Balance of opinion tips dramatically towards independence for Scotland

Key quote

"These are dramatic and detailed findings which will increase the panic in Scottish Labour. They show Labour is suffering not just because of the Blair-Brown bloodletting but also because of their failures in Scotland." - NICOLA STURGEON MSP

Story in full SCOTLAND would become an independent country if a referendum was held tomorrow, according to a new opinion poll which will reignite the political debate over Scotland's future.

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The YouGov poll found that more Scots now want Scotland to become independent than those who want to stay within the United Kingdom.

A total of 44 per cent back independence, with 42 supporting the status quo and 15 per cent undecided.

This is a massive change on the 30 per cent or so who supported the idea of independence through the 1990s and an astonishing turnaround in the fortunes of the Nationalist movement, which could only muster 23 per cent support for independence six years ago.

The survey of 1,200 Scots is a major boost for the SNP which is now building up strong momentum ahead of next May's elections.

The poll also found that voters would like to see Alex Salmond, the SNP leader, as First Minister. He is seen as more honest, competent and likeable and less conceited than Jack McConnell, the Scottish Labour leader, who is regarded as out of touch.

The SNP and Labour are on roughly the same level in terms of popular support - but this represents a big enough shift for the SNP to allow the Nationalists to lead a ruling coalition with the Lib Dems and Greens following next year's Scottish election.

The poll, conducted for the Sunday Times at the height of Prime Minister Tony Blair's difficulties between Tuesday and Thursday last week, showed the SNP on 29 per cent for the first-past-the-post vote and the same level of support for the second, proportional representation vote.

Labour support was 30 per cent and 27 per cent respectively. On this showing, the Nationalists would win 38 of Holyrood's 129 seats, enough to form a coalition with the Liberal Democrats, Labour's current governing partners, and the Greens.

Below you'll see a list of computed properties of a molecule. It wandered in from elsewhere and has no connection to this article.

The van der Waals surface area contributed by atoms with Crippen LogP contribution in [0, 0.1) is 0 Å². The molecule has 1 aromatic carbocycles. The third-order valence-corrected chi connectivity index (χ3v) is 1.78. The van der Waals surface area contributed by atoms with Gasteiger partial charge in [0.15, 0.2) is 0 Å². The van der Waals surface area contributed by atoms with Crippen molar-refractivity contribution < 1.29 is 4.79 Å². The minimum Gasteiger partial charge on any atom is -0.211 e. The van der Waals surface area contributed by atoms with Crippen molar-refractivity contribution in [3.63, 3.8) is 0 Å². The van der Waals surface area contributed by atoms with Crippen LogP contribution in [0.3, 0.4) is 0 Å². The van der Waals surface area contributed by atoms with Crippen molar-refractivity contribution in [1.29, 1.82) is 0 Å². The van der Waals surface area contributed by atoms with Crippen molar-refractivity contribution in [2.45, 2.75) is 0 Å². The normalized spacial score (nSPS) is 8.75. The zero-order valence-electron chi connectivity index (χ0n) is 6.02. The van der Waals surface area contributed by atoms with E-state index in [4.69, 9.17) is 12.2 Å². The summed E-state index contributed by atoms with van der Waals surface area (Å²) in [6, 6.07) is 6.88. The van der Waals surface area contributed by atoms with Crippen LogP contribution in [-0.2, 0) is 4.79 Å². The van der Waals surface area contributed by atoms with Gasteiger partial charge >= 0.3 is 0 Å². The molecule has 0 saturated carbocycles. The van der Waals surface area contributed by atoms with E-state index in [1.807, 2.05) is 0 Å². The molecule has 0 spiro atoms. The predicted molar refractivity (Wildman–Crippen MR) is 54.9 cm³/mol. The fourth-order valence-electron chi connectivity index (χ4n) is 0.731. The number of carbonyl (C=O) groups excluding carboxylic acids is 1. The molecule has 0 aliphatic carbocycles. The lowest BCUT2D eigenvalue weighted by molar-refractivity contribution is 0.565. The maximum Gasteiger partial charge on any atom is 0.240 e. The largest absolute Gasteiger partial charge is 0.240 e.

Labour would narrowly remain the biggest party with 42 seats, down from its current 50.

The survey also revealed that 64 per cent of voters favour at least enhanced powers for the parliament while only 19 per cent favoured the status quo.

Despite the First Minister's high-profile crusade to tackle antisocial behaviour, 58 per cent of Scots believe the problem has got worse since the last Holyrood election. Some 39 per cent said the NHS has got worse and 22 per cent believe standards in schools have deteriorated.

Although the poll is a major success for the Nationalists, it has to be seen in the context of recent Scottish opinion polls, all of which have failed to show any sort of consistent pattern, either of an SNP lead or of a buoyant Labour Party.

However, delighted SNP leaders claimed the poll's findings were "humiliating" for Mr McConnell.

Nicola Sturgeon, the SNP's Holyrood leader, said: "These are dramatic and detailed findings which will increase the panic in Scottish Labour.

"They show Labour is suffering not just because of the Blair-Brown bloodletting but also because of their failures in Scotland.

"As their London colleagues have descended into chaos, Labour in Scotland have been pretending that they could distance themselves from their parent party."

John Curtice, professor of politics at Strathclyde University and an election expert, warned that Labour should advocate more powers for the Scottish Parliament to avoid an electoral backlash.

"All of the other parties in Scotland are looking to go into the election wanting to change the devolution settlement and it seems to me that the Labour Party ought to be, too."

A Labour spokesman said: "This poll is one of a number recently, all of which have shown hugely differing results, although all have made clear the electorate faces an important choice in 2007: investment in schools and hospitals with Labour, or breaking up Britain and economic instability with the SNP."

Matheson quits after 'turf war' with SNP rival

ALEX Salmond has suffered a blow to his leadership of the Scottish National Party with the resignation of one of his front-bench spokesmen, Michael Matheson, because of a "turf war" with a parliamentary colleague.

It is understood Mr Matheson was angry with another SNP front-bencher, Kenny MacAskill, for interfering in his culture, sport and media brief.

His front-bench role was taken yesterday by the MSP Stewart Maxwell as Mr Salmond moved quickly to draw a line under the issue.

Mr Matheson was unavailable for comment last night. However, friends confirmed the left-winger had been furious with Mr MacAskill's behaviour for some time, but felt nothing had been done.

The SNP issued a statement yesterday welcoming Mr Maxwell to his new post and claiming that Mr Matheson had stepped down to spend more time campaigning in the Falkirk West constituency.